More often than not, harvest will yield field ruts in addition to grain, especially after Iowa’s record-setting September rains. Before managing these ruts with tillage, farmers should consider several factors, advises Barb Stewart, state agronomist for USDA’s Natural Resources Conservation Service (NRCS) in Iowa.
Before performing any tillage, first double-check if the tillage operation would still meet the conservation compliance requirements for highly erodible land. “When in doubt, always visit your local NRCS office,” says Stewart.
Wait until soil dry is enough before doing any type of tillage
Second, wait as long as possible to start tillage operations, so the soil can dry out as much as possible. Perform tillage operations when the soil that’s at or just above the tillage operating depth is dry enough to prevent soil smearing and compaction. Iowa State University Extension ag engineer Mark Hanna recommends the following method for assessing soil moisture conditions.
* Collect a handful of soil from an area between ruts and 2 inches above the operating depth of the tillage tool and form it into a ball. Then throw the ball of soil as if throwing a runner out at first base. If the ball stays mostly intact until it hits the ground, the soil is too wet to till.
* Next, take a similar soil sample in your hand and squeeze the soil in your fist and use your thumb and forefinger to form a ribbon of soil. If the ribbon extends beyond 2 to 3 inches before breaking off, the soil is too wet to till.
Watch depth of tillage, and target your tillage to fill in ruts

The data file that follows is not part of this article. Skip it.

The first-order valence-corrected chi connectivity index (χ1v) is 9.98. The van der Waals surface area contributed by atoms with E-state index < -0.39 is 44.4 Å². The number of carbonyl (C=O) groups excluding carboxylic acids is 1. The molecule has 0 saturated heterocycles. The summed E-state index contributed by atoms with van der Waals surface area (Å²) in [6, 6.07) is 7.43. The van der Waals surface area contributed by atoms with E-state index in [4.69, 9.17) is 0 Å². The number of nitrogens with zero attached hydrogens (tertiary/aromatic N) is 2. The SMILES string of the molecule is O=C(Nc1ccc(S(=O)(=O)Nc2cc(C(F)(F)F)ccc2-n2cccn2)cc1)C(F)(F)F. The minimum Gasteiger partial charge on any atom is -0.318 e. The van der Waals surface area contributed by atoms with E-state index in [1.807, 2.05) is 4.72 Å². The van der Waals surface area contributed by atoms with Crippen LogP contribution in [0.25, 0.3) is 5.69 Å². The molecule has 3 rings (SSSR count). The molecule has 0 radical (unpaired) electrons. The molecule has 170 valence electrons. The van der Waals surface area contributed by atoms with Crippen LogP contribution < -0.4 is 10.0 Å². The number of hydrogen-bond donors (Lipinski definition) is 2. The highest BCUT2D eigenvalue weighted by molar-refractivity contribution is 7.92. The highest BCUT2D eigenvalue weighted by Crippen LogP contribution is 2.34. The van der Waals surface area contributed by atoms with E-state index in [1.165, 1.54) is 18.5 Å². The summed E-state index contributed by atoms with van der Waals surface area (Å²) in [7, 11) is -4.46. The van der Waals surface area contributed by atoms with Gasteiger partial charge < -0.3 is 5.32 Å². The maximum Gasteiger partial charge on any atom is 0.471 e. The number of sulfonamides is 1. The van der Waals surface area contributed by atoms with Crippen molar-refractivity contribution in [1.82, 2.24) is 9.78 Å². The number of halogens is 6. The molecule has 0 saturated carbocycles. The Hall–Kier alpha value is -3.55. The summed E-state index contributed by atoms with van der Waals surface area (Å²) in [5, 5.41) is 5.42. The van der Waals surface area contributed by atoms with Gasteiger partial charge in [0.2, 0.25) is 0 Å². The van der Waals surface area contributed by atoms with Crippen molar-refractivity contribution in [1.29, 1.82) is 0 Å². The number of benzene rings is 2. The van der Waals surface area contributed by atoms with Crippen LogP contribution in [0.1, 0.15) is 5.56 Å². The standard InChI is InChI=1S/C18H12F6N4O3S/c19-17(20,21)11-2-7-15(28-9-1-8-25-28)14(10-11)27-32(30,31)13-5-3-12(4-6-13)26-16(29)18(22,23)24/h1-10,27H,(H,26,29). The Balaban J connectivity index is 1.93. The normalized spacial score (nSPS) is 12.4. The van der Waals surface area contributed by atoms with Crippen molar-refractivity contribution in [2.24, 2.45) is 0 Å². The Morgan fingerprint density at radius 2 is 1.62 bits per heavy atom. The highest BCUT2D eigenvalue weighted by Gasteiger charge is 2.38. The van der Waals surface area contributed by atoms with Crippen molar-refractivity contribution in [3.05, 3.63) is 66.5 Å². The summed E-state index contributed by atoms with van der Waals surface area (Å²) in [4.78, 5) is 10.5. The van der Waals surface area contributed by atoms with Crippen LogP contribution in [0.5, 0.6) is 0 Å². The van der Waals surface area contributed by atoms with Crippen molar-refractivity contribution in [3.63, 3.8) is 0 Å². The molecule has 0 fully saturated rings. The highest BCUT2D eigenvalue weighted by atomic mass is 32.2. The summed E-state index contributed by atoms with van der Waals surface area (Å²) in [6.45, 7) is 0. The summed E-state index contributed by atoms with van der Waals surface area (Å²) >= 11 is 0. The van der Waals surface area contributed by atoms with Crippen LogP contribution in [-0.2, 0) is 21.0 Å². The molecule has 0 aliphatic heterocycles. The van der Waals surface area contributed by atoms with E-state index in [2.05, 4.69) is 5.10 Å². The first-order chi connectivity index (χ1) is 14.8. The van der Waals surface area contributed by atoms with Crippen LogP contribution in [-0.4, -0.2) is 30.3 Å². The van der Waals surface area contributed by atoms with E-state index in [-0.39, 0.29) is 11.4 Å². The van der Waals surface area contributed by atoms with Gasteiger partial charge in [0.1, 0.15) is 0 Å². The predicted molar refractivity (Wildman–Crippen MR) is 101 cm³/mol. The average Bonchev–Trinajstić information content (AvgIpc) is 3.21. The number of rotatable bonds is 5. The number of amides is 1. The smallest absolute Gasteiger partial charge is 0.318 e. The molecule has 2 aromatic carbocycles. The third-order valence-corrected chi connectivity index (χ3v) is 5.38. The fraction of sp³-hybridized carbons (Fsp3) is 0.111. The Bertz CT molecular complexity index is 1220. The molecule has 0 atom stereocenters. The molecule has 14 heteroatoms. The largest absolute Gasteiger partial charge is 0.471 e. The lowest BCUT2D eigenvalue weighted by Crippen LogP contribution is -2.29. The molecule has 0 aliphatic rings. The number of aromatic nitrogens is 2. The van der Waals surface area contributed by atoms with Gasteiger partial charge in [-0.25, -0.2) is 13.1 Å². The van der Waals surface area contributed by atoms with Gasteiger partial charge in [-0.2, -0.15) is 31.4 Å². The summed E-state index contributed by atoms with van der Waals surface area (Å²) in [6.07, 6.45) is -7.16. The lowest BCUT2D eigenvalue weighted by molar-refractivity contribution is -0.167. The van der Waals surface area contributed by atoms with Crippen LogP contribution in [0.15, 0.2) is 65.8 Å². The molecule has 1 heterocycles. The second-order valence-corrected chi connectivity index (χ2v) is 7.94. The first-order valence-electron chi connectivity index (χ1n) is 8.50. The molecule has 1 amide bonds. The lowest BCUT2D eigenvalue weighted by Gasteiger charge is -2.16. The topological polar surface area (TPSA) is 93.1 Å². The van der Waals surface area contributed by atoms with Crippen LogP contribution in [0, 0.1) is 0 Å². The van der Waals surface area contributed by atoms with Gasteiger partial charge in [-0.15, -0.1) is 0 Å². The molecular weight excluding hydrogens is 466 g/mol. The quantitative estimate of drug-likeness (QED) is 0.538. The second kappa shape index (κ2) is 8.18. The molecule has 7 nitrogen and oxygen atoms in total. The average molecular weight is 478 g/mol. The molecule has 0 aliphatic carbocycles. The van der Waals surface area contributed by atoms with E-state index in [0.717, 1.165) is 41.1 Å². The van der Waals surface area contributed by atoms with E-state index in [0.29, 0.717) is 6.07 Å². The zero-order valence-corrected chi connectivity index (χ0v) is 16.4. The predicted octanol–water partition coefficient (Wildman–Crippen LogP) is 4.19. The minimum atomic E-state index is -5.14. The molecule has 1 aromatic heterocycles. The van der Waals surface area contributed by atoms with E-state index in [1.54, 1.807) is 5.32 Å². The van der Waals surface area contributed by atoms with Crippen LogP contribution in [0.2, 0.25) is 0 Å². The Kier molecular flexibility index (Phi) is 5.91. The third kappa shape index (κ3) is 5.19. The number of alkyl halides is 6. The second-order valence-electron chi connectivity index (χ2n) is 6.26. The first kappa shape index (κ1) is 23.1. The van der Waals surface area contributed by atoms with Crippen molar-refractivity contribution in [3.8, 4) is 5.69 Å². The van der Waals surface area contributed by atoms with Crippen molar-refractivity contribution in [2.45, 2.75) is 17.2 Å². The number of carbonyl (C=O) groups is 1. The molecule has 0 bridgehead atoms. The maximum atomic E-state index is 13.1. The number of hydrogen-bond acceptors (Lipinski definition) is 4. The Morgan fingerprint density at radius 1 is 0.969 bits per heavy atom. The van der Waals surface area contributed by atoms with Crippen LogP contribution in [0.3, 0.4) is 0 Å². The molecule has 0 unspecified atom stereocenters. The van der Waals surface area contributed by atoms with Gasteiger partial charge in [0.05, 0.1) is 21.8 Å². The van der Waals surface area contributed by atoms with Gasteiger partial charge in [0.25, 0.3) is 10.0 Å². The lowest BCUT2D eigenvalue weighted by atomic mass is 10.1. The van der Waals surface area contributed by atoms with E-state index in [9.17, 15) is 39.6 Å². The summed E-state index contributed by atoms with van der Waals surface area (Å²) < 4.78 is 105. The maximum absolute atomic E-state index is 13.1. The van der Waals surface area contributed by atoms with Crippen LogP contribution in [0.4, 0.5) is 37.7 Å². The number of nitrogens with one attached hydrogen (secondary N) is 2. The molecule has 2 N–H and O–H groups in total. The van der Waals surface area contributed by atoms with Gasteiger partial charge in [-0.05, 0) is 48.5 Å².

If you are going to perform tillage to get rid of ruts, you need to consider tillage depth. “Deeper tillage and more aggressive tillage operations are likely to damage soil structure, ultimately leaving soil susceptible to further compaction,” says Stewart. On sandier soils, tillage should be 6 to 8 inches deep to fill in the ruts. On heavier soils, tillage should be as shallow as possible.
Also, you need to target your tillage. If ruts are uniformly distributed across the whole field, some type of tillage may need to be done on the whole field. In many cases, however, ruts are localized and only need localized repair.
Consider planting cover crops after doing this fall tillage
Last, but not least, consider planting cover crops after doing the tillage. “The living root of the cover crop will start rebuilding soil structure,” says Stewart. “This will help you get a head start on preventing future issues with soil compaction.”
Remember, the best defense is a good offense, she adds. While fall tillage can help alleviate the negative impacts of field ruts, the best defense is building soil health and soil aggregate stability. Soil can better resist compaction by eliminating tillage, increasing organic matter content, and maintaining a living root system in the soil for as much time as possible.
(Source – http://farmprogress.com/story-tips-managing-minimizing-field-ruts-fall-9-147676)